The Anglo-Saxon Fenland [Paperback]

Susan Oosthuizen (Author)

ISBN: 9781911188087 | Published by: Windgather Press | Year of Publication: 2017 | Language: English 160p, colour and b/w

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The Anglo-Saxon Fenland


Archaeologies and histories of the fens of eastern England, continue to suggest, explicitly or by implication, that the early medieval fenland was dominated by the activities of north-west European colonists in a largely empty landscape. Using existing and new evidence and arguments, this new interdisciplinary history of the Anglo-Saxon fenland offers another interpretation. The fen islands and the silt fens show a degree of occupation unexpected a few decades ago. Dense Romano-British settlement appears to have been followed by consistent early medieval occupation on every island in the peat fens and across the silt fens, despite the impact of climatic change. The inhabitants of the region were organised within territorial groups in a complicated, almost certainly dynamic, hierarchy of subordinate and dominant polities, principalities and kingdoms. Their prosperous livelihoods were based on careful collective control, exploitation and management of the vast natural water-meadows on which their herds of cattle grazed. This was a society whose origins could be found in prehistoric Britain, and which had evolved through the period of Roman control and into the post-imperial decades and centuries that followed. The rich and complex history of the development of the region shows, it is argued, a traditional social order evolving, adapting and innovating in response to changing times.

Table of Contents

Abbreviations and notes
  1. The wide wilderness
  2. One of the loneliest pieces of country
  3. Cultural identity in the early medieval fenland
  4. Brigands and bandits
  5. Ely and the central peat lands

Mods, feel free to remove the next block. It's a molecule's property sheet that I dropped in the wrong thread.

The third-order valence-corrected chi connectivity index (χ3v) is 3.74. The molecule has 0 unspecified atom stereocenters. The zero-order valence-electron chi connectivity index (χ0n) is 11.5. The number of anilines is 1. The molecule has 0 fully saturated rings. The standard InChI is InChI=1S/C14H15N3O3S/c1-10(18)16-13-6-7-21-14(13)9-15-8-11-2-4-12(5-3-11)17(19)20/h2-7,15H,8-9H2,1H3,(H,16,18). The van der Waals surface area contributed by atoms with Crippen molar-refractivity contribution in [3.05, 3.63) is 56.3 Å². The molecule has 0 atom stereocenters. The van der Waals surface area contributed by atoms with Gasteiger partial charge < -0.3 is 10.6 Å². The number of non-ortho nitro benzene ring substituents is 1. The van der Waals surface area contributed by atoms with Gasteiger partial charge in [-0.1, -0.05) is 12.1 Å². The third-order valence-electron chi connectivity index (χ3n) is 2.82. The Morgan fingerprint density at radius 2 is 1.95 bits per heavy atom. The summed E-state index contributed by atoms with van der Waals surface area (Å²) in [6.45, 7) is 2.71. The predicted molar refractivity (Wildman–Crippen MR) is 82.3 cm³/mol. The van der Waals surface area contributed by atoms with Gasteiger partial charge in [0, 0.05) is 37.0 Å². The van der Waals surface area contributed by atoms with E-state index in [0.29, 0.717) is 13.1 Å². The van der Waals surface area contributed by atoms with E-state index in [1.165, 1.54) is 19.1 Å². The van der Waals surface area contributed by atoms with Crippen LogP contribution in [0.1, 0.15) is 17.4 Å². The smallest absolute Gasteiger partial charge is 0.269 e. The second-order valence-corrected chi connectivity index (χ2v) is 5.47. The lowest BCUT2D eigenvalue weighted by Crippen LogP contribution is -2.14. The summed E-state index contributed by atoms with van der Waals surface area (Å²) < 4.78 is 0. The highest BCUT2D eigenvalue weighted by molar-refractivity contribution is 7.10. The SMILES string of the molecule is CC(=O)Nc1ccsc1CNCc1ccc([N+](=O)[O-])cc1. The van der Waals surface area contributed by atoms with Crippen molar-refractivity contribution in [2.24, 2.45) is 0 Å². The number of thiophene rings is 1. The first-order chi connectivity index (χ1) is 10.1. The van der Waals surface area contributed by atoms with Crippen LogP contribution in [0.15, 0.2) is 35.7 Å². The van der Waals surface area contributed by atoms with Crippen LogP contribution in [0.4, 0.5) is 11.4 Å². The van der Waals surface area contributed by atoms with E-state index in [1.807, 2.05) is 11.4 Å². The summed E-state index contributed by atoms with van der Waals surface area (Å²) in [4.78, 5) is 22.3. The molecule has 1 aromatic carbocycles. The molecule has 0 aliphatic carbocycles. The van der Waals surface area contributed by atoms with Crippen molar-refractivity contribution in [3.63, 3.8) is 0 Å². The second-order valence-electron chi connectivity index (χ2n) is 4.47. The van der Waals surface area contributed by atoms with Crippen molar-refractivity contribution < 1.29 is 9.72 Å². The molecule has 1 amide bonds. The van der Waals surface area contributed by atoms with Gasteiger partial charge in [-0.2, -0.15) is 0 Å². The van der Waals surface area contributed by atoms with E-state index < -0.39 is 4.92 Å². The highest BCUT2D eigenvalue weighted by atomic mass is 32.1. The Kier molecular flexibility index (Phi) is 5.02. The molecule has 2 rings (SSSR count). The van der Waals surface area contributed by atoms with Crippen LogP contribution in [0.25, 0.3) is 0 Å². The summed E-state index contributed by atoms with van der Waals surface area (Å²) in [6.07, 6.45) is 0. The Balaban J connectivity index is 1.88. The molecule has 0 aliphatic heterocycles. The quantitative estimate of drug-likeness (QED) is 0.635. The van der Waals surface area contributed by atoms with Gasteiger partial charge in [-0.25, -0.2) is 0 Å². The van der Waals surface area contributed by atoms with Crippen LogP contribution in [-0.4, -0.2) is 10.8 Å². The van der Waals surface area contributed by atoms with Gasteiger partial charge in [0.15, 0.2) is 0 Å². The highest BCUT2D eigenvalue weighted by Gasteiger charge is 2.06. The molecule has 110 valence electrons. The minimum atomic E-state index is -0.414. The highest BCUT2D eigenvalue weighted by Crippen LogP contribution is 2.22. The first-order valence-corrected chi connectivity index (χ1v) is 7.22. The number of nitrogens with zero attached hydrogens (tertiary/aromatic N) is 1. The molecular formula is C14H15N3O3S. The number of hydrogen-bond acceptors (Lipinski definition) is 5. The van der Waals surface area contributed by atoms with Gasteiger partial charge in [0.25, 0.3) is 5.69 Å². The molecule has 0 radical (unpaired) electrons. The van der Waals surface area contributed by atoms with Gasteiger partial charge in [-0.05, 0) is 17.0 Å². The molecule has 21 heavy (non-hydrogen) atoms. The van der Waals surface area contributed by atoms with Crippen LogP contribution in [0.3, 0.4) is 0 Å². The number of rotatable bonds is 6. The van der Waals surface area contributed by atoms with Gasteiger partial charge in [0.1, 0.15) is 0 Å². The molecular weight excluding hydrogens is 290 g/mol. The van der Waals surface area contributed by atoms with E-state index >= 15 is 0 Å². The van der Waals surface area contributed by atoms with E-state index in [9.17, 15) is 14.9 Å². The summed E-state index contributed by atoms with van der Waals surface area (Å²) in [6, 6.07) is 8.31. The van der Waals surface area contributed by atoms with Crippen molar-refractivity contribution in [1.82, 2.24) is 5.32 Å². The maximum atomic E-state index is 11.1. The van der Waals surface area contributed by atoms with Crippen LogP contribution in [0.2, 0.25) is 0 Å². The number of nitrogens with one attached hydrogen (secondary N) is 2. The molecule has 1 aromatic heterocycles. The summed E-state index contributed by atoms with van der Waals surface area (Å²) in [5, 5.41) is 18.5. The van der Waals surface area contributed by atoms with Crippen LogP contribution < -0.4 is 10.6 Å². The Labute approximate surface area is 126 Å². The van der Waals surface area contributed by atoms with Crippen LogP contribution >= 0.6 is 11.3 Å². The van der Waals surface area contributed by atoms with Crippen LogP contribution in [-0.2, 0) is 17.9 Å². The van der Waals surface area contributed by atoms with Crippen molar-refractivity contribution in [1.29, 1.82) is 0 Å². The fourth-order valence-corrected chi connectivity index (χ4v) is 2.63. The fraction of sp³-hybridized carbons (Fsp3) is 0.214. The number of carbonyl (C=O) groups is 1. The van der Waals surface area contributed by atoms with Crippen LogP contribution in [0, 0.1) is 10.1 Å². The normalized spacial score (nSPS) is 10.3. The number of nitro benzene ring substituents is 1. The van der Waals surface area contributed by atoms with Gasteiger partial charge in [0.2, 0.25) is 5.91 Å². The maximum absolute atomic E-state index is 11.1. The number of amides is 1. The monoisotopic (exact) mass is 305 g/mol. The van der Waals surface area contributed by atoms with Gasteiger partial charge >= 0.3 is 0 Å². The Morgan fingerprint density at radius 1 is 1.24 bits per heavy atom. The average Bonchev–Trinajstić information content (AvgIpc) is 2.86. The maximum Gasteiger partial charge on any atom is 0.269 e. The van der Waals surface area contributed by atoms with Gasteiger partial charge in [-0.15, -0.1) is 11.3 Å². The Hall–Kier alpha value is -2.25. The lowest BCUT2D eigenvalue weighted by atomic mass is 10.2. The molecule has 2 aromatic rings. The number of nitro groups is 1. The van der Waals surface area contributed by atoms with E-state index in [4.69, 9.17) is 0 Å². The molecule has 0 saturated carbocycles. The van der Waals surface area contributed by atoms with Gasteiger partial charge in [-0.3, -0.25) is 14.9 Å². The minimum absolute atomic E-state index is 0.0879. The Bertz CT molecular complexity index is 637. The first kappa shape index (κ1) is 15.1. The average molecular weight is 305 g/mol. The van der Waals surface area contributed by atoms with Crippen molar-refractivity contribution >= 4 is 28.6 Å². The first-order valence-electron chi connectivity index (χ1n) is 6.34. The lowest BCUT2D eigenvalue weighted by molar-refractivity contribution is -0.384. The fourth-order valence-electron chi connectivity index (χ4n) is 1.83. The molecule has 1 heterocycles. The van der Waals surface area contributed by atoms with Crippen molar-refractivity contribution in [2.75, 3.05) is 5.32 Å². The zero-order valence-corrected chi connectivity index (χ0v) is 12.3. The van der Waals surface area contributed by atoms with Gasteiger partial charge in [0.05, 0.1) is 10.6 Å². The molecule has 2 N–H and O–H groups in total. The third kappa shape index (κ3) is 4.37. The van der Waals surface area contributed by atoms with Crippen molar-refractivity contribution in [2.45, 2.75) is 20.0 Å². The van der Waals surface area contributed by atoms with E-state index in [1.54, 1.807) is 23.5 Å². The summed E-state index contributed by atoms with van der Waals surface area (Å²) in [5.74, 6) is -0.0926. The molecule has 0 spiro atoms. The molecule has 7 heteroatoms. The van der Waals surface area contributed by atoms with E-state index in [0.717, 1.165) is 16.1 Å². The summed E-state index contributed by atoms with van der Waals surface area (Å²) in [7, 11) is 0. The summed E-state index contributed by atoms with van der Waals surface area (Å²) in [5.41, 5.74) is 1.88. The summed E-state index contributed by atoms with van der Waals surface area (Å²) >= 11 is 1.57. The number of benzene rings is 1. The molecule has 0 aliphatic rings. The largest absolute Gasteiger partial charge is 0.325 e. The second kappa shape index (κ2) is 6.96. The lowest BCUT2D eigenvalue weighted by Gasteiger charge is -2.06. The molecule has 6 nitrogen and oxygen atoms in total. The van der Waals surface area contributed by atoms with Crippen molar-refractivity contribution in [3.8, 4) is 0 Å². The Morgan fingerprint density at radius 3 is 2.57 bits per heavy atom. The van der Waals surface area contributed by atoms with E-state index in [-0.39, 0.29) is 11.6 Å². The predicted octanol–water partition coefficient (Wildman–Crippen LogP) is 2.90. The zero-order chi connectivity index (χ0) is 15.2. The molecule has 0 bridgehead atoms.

6. Rich hay and commons
  7. A specialized environment
Primary sources

Reviews & Quotes

"This book is essential reading for anyone interested in the East Anglian Fenland in the early medieval period… This is probably one of the most important books to appear in recent years on the East Anglian Fenland, but the arguments presented here may also hold relevance to an understanding of the cultural background of a much wider area."
Della Hooke
The Antiquaries Journal (10/12/2018)

"A comparatively slim book, but in any roll call of regional histories, also comparatively significant."
Paul Spoerry
Current Archaeology (06/12/2017)

"The book has much to recommend it as a convenient summary of much of the evidence and a detailed description of how land-use and water management worked in the fens."
Keith Wade
Medieval Archaeology (16/10/2018)

"...a well researched and nicely presented book, which raises some interesting hypotheses about landscape continuities in this enigmatic region froma longue duree perspective. "
Gareth Davies
Archaeological Journal

"…offers a fresh perspective on a relatively poorly defined period, usefully questioning established views, long taken for granted, and generating a new set of carefully argued hypotheses that should focus attention for a new generation of researchers."
Bob Silvester
Medieval Settlement Research Group (16/11/2017)

"…full of provoking ideas."
Peter Herring
Landscape History (05/12/2017)

"…it should encourage early medieval historians interested in the process of forming and preserving identity to pay attention to customs which tacitly state: ‘we are the people who have rights to pasture here’. "
Rosamond Faith
Early Medieval Europe

"Ultimately, Susan Oosthuizen is to be congratulated on producing a thought-provoking volume which should be considered essential reading for anyone wanting to understand the settlement and exploitation of the East Anglian landscape during the Anglo-Saxon period."
Richard Hoggett
Norfolk Archaeology (18/09/2020)

"This important and thoroughly researched book makes a very good case for long-term continuity in the specialised management needed for the Fenland."
David Bird
British Archaeology (05/12/2017)

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